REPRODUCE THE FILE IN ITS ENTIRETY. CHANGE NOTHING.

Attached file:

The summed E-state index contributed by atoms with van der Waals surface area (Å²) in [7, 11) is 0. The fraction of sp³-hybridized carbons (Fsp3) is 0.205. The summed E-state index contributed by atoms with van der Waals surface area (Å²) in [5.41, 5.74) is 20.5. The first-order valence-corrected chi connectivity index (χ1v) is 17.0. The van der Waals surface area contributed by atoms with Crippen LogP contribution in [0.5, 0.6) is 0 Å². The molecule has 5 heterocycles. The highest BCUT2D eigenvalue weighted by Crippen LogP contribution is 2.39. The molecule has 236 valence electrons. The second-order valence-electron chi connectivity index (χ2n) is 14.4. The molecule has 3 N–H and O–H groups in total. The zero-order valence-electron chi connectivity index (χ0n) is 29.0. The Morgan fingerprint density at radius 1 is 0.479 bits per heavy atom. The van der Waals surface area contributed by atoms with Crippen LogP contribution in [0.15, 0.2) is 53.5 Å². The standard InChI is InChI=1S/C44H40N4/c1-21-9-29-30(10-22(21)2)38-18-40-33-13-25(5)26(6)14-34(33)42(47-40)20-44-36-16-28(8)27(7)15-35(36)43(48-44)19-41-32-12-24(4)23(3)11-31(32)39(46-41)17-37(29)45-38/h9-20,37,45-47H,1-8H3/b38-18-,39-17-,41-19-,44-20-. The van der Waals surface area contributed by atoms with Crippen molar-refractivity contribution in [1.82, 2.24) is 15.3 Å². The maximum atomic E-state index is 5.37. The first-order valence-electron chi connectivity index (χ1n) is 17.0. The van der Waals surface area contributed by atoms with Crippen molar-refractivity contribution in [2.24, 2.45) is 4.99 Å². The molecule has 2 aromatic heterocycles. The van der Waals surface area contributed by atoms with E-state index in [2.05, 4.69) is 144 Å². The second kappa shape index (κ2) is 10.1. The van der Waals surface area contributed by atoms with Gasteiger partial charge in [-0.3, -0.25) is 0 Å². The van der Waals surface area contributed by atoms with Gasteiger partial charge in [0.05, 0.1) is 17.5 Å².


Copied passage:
The summed E-state index contributed by atoms with van der Waals surface area (Å²) in [7, 11) is 0. The fraction of sp³-hybridized carbons (Fsp3) is 0.205. The summed E-state index contributed by atoms with van der Waals surface area (Å²) in [5.41, 5.74) is 20.5. The first-order valence-corrected chi connectivity index (χ1v) is 17.0. The van der Waals surface area contributed by atoms with Crippen LogP contribution in [0.5, 0.6) is 0 Å². The molecule has 5 heterocycles. The highest BCUT2D eigenvalue weighted by Crippen LogP contribution is 2.39. The molecule has 236 valence electrons. The second-order valence-electron chi connectivity index (χ2n) is 14.4. The molecule has 3 N–H and O–H groups in total. The zero-order valence-electron chi connectivity index (χ0n) is 29.0. The Morgan fingerprint density at radius 1 is 0.479 bits per heavy atom. The van der Waals surface area contributed by atoms with Crippen LogP contribution in [0.15, 0.2) is 53.5 Å². The standard InChI is InChI=1S/C44H40N4/c1-21-9-29-30(10-22(21)2)38-18-40-33-13-25(5)26(6)14-34(33)42(47-40)20-44-36-16-28(8)27(7)15-35(36)43(48-44)19-41-32-12-24(4)23(3)11-31(32)39(46-41)17-37(29)45-38/h9-20,37,45-47H,1-8H3/b38-18-,39-17-,41-19-,44-20-. The van der Waals surface area contributed by atoms with Crippen molar-refractivity contribution in [1.82, 2.24) is 15.3 Å². The maximum atomic E-state index is 5.37. The first-order valence-electron chi connectivity index (χ1n) is 17.0. The van der Waals surface area contributed by atoms with Crippen molar-refractivity contribution in [2.24, 2.45) is 4.99 Å². The molecule has 2 aromatic heterocycles. The van der Waals surface area contributed by atoms with E-state index in [2.05, 4.69) is 144 Å². The second kappa shape index (κ2) is 10.1. The van der Waals surface area contributed by atoms with Gasteiger partial charge in [-0.3, -0.25) is 0 Å². The van der Waals surface area contributed by atoms with Gasteiger partial charge in [0.05, 0.1) is 17.5 Å².